at the mill
After seeing the sheep...
When we went inside, the mill seemed so warm and comfortable!
Heidi, the farm dog, agreed. She apparently has a wool stuffed bed under a table, because if a bed is not provided for her, she makes one out of the wool in the mill! This mutt's sweet nature was just a delight. She greeted us at the car and accompanied us affectionately almost wherever we went. She's not allowed inside the farmhouse, but instead stays in a little mudroom in the sunshine, where she was happy to doze as well. In her spare time, she herds sheep, scares away coyotes, and patrols the farm.
The mill itself was about 1500 square feet, and it was full of fleeces, equipment, and projects. The reason we were there was to look at and discuss the processing equipment, so my friend C. set to work asking questions and I looked around.
The yarn lined up neatly was mostly commercial yarns--purchased in order to use occasionally in weaving, on the knitting machine, and in practice. There was really very little to buy (good for me, since I'm on a fiber diet...) since the Sheeples folks had just finished a busy show season and were doing custom orders. They'd sold practically all of their own wool yarns! I got to admire other batches of alpaca and fine wool as it was processed though, and that was a treat! Touching things is free!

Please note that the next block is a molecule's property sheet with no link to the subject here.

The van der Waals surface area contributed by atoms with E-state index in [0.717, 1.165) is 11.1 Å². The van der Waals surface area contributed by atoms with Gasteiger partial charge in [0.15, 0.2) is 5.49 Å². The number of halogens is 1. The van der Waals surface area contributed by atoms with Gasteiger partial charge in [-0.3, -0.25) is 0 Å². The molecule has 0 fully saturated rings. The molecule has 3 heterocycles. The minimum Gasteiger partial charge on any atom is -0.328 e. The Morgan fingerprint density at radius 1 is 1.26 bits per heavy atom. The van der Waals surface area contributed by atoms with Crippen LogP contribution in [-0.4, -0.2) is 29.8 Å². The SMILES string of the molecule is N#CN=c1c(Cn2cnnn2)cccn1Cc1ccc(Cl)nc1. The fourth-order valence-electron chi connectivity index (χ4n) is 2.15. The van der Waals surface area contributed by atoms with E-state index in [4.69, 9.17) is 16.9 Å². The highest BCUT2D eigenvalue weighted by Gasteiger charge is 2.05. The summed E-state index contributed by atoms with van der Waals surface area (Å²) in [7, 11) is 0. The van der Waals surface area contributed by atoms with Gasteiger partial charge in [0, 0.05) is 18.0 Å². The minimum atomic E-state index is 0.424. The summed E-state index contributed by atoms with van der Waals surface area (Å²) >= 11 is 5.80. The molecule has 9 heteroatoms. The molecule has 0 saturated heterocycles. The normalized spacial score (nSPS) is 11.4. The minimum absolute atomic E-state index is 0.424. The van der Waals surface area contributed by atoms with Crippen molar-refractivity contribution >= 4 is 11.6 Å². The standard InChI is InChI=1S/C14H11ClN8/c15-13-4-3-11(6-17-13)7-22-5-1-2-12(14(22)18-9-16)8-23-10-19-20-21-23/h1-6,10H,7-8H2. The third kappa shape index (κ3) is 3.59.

Joe and Kim had two looms in the work area. One was warped and if the yarn spinning is going smoothly, Joe can sit down and weave while the machines are going. The other, smaller looom was not warped--there doesn't seem to be time to keep all this equipment going full steam at once.
Some of the most interesting equipment included a rewired washing machine, exclusively used for washing fleece. Also, there was a homemade "humidifier." This involved a large canning pot on a stove. It sounds funny, but when it is so cold, there is very low humidity. Static cling isn't just a nuisance when fibers are that dry....so unless the mill is humidified, the machines don't work well and the fibers don't get processed into pindrafted roving or yarn.
One thing I realized is how incredibly necessary it is to be a self starter who is mechanically inclined with an operation like this. The mill was way, way off the beaten track. If one of the machines broke or wasn't adjusted quite right--well, it was up to Joe to fix that. I was very impressed by how carefully he'd thought out each stage of the processing.